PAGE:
WhatsApp bug lets anyone infiltrate your group chat

By : |January 11, 2018 0

Security researchers have revealed a vulnerability in WhatsApp that it possible to infiltrate private group chats without admin permission.

According to a report in Wired, the researchers say that anyone who controls WhatsApp’s servers can add people into private group chats, without getting the admin’s permission. The new member would be able to read all messages going forward, breaking the confidentiality of the group and negating end-to-end encryption.

The encryption flaws, which were detailed at the Real World Crypto security conference in Zurich, Switzerland, by a group of researchers from Ruhr University Bochum in Germany, apparently also affect the Signal and Threema messaging apps — though to a lesser degree.

Those who use WhatsApp will know that a notification is sent when a new member joins a group – killing any chance of quietly watching conversations without anyone noticing. But the researchers said it would be possible to get the server to jumble up the way in which messages are sent, so that members would not receive this notification or be aware of the newcomer. The researchers also suggest that an attacker with access to WhatsApp servers could selectively block any messages in the group — closing down the ability of group participants to ask questions, or provide warnings about the interloper.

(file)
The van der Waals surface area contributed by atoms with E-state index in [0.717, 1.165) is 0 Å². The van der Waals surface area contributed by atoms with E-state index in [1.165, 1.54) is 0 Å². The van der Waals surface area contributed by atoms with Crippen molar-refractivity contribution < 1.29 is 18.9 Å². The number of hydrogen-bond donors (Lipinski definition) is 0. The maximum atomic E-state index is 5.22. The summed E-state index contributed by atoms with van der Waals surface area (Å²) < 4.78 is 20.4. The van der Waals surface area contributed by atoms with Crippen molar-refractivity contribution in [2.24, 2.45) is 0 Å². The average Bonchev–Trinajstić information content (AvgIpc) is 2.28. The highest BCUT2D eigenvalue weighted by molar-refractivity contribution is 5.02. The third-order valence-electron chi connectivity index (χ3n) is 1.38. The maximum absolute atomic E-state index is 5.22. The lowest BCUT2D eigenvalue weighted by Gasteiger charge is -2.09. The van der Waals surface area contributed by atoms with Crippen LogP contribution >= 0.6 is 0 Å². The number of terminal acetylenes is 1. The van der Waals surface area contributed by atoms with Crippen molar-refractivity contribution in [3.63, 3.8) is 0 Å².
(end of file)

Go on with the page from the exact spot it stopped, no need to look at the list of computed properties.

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Facebook’s Chief Security Officer Alex Stamos, responding to the report on Twitter, said, “Read the Wired article today about WhatsApp – scary headline! But there is no [sic] a secret way into WhatsApp groups chats.”

Stamos further pointed out in his tweets that everyone in the group would see a message that a new member has joined, so this wouldn’t be a stealthy strategy for government spying. He added that the report has been looked at carefully, and while there may be a way to add more protections, it’s not clear cut. “In sum, the clear notifications and multiple ways of checking who is in your group prevent silent eavesdropping,” he wrote. “The content of messages sent in WhatsApp groups remain protected by end-to-end encryption.”

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